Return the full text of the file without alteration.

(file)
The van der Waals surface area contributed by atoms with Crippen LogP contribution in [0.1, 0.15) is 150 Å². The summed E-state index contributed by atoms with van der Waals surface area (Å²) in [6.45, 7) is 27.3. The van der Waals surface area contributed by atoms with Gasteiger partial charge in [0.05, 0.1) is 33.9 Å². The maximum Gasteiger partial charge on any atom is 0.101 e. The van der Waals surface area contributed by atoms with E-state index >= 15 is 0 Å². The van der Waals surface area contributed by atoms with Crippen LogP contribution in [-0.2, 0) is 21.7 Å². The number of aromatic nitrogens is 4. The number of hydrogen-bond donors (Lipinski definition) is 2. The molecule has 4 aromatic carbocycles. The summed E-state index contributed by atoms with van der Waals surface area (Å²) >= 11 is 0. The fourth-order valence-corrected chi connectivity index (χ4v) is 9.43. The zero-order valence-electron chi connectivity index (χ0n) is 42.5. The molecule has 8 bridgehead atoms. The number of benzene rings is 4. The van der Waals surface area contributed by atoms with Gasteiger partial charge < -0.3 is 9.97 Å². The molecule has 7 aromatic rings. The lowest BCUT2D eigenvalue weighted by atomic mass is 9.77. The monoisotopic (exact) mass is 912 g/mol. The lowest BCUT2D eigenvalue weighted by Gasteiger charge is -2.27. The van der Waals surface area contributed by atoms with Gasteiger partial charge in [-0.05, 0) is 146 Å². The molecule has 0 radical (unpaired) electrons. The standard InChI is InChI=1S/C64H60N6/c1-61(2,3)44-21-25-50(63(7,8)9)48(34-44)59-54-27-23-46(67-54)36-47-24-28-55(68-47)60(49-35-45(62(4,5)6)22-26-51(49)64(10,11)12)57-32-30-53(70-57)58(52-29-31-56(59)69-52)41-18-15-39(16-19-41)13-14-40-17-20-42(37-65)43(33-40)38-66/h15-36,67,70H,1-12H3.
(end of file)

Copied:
The van der Waals surface area contributed by atoms with Crippen LogP contribution in [0.1, 0.15) is 150 Å². The summed E-state index contributed by atoms with van der Waals surface area (Å²) in [6.45, 7) is 27.3. The van der Waals surface area contributed by atoms with Gasteiger partial charge in [0.05, 0.1) is 33.9 Å². The maximum Gasteiger partial charge on any atom is 0.101 e. The van der Waals surface area contributed by atoms with E-state index >= 15 is 0 Å². The van der Waals surface area contributed by atoms with Crippen LogP contribution in [-0.2, 0) is 21.7 Å². The number of aromatic nitrogens is 4. The number of hydrogen-bond donors (Lipinski definition) is 2. The molecule has 4 aromatic carbocycles. The summed E-state index contributed by atoms with van der Waals surface area (Å²) >= 11 is 0. The fourth-order valence-corrected chi connectivity index (χ4v) is 9.43. The zero-order valence-electron chi connectivity index (χ0n) is 42.5. The molecule has 8 bridgehead atoms. The number of benzene rings is 4. The van der Waals surface area contributed by atoms with Gasteiger partial charge < -0.3 is 9.97 Å². The molecule has 7 aromatic rings. The lowest BCUT2D eigenvalue weighted by atomic mass is 9.77. The monoisotopic (exact) mass is 912 g/mol. The lowest BCUT2D eigenvalue weighted by Gasteiger charge is -2.27. The van der Waals surface area contributed by atoms with Gasteiger partial charge in [-0.05, 0) is 146 Å². The molecule has 0 radical (unpaired) electrons. The standard InChI is InChI=1S/C64H60N6/c1-61(2,3)44-21-25-50(63(7,8)9)48(34-44)59-54-27-23-46(67-54)36-47-24-28-55(68-47)60(49-35-45(62(4,5)6)22-26-51(49)64(10,11)12)57-32-30-53(70-57)58(52-29-31-56(59)69-52)41-18-15-39(16-19-41)13-14-40-17-20-42(37-65)43(33-40)38-66/h15-36,67,70H,1-12H3.